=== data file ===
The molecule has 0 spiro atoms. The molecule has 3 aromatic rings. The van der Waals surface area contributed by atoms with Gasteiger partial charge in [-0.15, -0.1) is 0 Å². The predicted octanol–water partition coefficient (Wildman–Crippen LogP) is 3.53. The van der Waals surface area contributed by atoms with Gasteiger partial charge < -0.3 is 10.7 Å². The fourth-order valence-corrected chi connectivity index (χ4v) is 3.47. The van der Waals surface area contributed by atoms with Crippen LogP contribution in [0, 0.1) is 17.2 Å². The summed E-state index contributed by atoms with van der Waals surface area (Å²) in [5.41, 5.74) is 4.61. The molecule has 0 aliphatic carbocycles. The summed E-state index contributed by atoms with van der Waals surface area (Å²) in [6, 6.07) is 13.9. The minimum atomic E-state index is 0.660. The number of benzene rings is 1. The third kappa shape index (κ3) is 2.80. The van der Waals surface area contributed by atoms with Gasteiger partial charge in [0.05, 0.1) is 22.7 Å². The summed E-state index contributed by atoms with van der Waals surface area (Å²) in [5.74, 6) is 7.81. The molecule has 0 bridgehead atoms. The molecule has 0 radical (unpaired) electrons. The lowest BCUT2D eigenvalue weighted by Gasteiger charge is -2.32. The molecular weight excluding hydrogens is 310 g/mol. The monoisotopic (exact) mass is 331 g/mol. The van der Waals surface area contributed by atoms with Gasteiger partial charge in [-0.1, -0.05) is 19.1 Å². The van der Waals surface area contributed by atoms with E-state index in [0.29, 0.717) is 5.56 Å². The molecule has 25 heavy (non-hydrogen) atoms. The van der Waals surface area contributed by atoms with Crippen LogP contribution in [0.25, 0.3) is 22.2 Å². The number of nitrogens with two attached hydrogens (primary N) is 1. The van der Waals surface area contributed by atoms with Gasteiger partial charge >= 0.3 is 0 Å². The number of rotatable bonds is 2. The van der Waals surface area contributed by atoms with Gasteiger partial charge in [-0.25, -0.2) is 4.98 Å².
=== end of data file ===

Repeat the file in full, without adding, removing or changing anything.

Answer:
The molecule has 0 spiro atoms. The molecule has 3 aromatic rings. The van der Waals surface area contributed by atoms with Gasteiger partial charge in [-0.15, -0.1) is 0 Å². The predicted octanol–water partition coefficient (Wildman–Crippen LogP) is 3.53. The van der Waals surface area contributed by atoms with Gasteiger partial charge < -0.3 is 10.7 Å². The fourth-order valence-corrected chi connectivity index (χ4v) is 3.47. The van der Waals surface area contributed by atoms with Crippen LogP contribution in [0, 0.1) is 17.2 Å². The summed E-state index contributed by atoms with van der Waals surface area (Å²) in [5.41, 5.74) is 4.61. The molecule has 0 aliphatic carbocycles. The summed E-state index contributed by atoms with van der Waals surface area (Å²) in [6, 6.07) is 13.9. The minimum atomic E-state index is 0.660. The number of benzene rings is 1. The third kappa shape index (κ3) is 2.80. The van der Waals surface area contributed by atoms with Gasteiger partial charge in [0.05, 0.1) is 22.7 Å². The summed E-state index contributed by atoms with van der Waals surface area (Å²) in [5.74, 6) is 7.81. The molecule has 0 bridgehead atoms. The molecule has 0 radical (unpaired) electrons. The lowest BCUT2D eigenvalue weighted by Gasteiger charge is -2.32. The molecular weight excluding hydrogens is 310 g/mol. The monoisotopic (exact) mass is 331 g/mol. The van der Waals surface area contributed by atoms with Gasteiger partial charge in [-0.1, -0.05) is 19.1 Å². The van der Waals surface area contributed by atoms with E-state index in [0.29, 0.717) is 5.56 Å². The molecule has 25 heavy (non-hydrogen) atoms. The van der Waals surface area contributed by atoms with Crippen LogP contribution in [0.25, 0.3) is 22.2 Å². The number of nitrogens with two attached hydrogens (primary N) is 1. The van der Waals surface area contributed by atoms with Gasteiger partial charge >= 0.3 is 0 Å². The number of rotatable bonds is 2. The van der Waals surface area contributed by atoms with Gasteiger partial charge in [-0.25, -0.2) is 4.98 Å².